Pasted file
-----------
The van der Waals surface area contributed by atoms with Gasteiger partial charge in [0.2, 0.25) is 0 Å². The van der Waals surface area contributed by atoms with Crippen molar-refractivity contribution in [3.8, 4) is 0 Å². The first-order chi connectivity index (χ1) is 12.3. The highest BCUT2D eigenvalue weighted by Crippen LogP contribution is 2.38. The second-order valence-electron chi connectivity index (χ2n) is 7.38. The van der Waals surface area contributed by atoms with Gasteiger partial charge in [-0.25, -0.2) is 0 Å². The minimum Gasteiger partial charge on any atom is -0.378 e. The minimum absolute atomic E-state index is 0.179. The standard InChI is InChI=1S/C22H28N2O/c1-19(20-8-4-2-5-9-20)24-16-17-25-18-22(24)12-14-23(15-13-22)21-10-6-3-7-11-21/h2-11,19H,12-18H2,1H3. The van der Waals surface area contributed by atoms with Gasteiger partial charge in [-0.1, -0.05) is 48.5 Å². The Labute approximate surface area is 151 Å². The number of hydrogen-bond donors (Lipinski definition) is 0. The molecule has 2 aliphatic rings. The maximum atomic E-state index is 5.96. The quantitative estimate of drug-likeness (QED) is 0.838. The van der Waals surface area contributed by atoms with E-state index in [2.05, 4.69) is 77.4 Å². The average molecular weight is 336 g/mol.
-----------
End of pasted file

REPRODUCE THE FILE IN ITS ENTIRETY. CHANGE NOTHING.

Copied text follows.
The van der Waals surface area contributed by atoms with Gasteiger partial charge in [0.2, 0.25) is 0 Å². The van der Waals surface area contributed by atoms with Crippen molar-refractivity contribution in [3.8, 4) is 0 Å². The first-order chi connectivity index (χ1) is 12.3. The highest BCUT2D eigenvalue weighted by Crippen LogP contribution is 2.38. The second-order valence-electron chi connectivity index (χ2n) is 7.38. The van der Waals surface area contributed by atoms with Gasteiger partial charge in [-0.25, -0.2) is 0 Å². The minimum Gasteiger partial charge on any atom is -0.378 e. The minimum absolute atomic E-state index is 0.179. The standard InChI is InChI=1S/C22H28N2O/c1-19(20-8-4-2-5-9-20)24-16-17-25-18-22(24)12-14-23(15-13-22)21-10-6-3-7-11-21/h2-11,19H,12-18H2,1H3. The van der Waals surface area contributed by atoms with Gasteiger partial charge in [-0.1, -0.05) is 48.5 Å². The Labute approximate surface area is 151 Å². The number of hydrogen-bond donors (Lipinski definition) is 0. The molecule has 2 aliphatic rings. The maximum atomic E-state index is 5.96. The quantitative estimate of drug-likeness (QED) is 0.838. The van der Waals surface area contributed by atoms with E-state index in [2.05, 4.69) is 77.4 Å². The average molecular weight is 336 g/mol.